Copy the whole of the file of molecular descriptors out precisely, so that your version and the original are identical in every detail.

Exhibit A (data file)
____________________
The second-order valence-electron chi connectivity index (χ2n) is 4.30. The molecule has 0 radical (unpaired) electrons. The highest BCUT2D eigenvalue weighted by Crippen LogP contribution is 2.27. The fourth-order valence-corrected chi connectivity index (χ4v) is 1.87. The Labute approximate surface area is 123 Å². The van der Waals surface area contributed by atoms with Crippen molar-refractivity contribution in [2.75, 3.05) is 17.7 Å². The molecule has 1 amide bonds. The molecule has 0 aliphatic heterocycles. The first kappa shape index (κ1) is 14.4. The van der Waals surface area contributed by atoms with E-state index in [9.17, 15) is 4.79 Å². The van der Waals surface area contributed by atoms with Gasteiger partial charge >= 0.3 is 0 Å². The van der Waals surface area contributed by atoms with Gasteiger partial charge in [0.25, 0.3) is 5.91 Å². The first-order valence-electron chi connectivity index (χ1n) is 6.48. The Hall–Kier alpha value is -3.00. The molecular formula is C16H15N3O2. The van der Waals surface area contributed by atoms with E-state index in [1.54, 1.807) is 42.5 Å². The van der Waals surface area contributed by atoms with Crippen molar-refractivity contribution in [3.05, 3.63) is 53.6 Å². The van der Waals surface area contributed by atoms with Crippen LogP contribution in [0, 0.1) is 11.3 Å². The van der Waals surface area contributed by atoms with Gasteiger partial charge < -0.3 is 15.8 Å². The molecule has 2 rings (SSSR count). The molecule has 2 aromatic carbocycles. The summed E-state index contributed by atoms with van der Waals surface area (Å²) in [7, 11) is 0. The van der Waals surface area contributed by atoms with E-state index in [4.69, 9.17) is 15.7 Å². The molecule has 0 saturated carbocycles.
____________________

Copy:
The second-order valence-electron chi connectivity index (χ2n) is 4.30. The molecule has 0 radical (unpaired) electrons. The highest BCUT2D eigenvalue weighted by Crippen LogP contribution is 2.27. The fourth-order valence-corrected chi connectivity index (χ4v) is 1.87. The Labute approximate surface area is 123 Å². The van der Waals surface area contributed by atoms with Crippen molar-refractivity contribution in [2.75, 3.05) is 17.7 Å². The molecule has 1 amide bonds. The molecule has 0 aliphatic heterocycles. The first kappa shape index (κ1) is 14.4. The van der Waals surface area contributed by atoms with E-state index in [9.17, 15) is 4.79 Å². The van der Waals surface area contributed by atoms with Gasteiger partial charge >= 0.3 is 0 Å². The van der Waals surface area contributed by atoms with Gasteiger partial charge in [0.25, 0.3) is 5.91 Å². The first-order valence-electron chi connectivity index (χ1n) is 6.48. The Hall–Kier alpha value is -3.00. The molecular formula is C16H15N3O2. The van der Waals surface area contributed by atoms with E-state index in [1.54, 1.807) is 42.5 Å². The van der Waals surface area contributed by atoms with Crippen molar-refractivity contribution in [3.05, 3.63) is 53.6 Å². The van der Waals surface area contributed by atoms with Crippen LogP contribution in [0, 0.1) is 11.3 Å². The van der Waals surface area contributed by atoms with Gasteiger partial charge < -0.3 is 15.8 Å². The molecule has 2 rings (SSSR count). The molecule has 2 aromatic carbocycles. The summed E-state index contributed by atoms with van der Waals surface area (Å²) in [7, 11) is 0. The van der Waals surface area contributed by atoms with E-state index in [4.69, 9.17) is 15.7 Å². The molecule has 0 saturated carbocycles.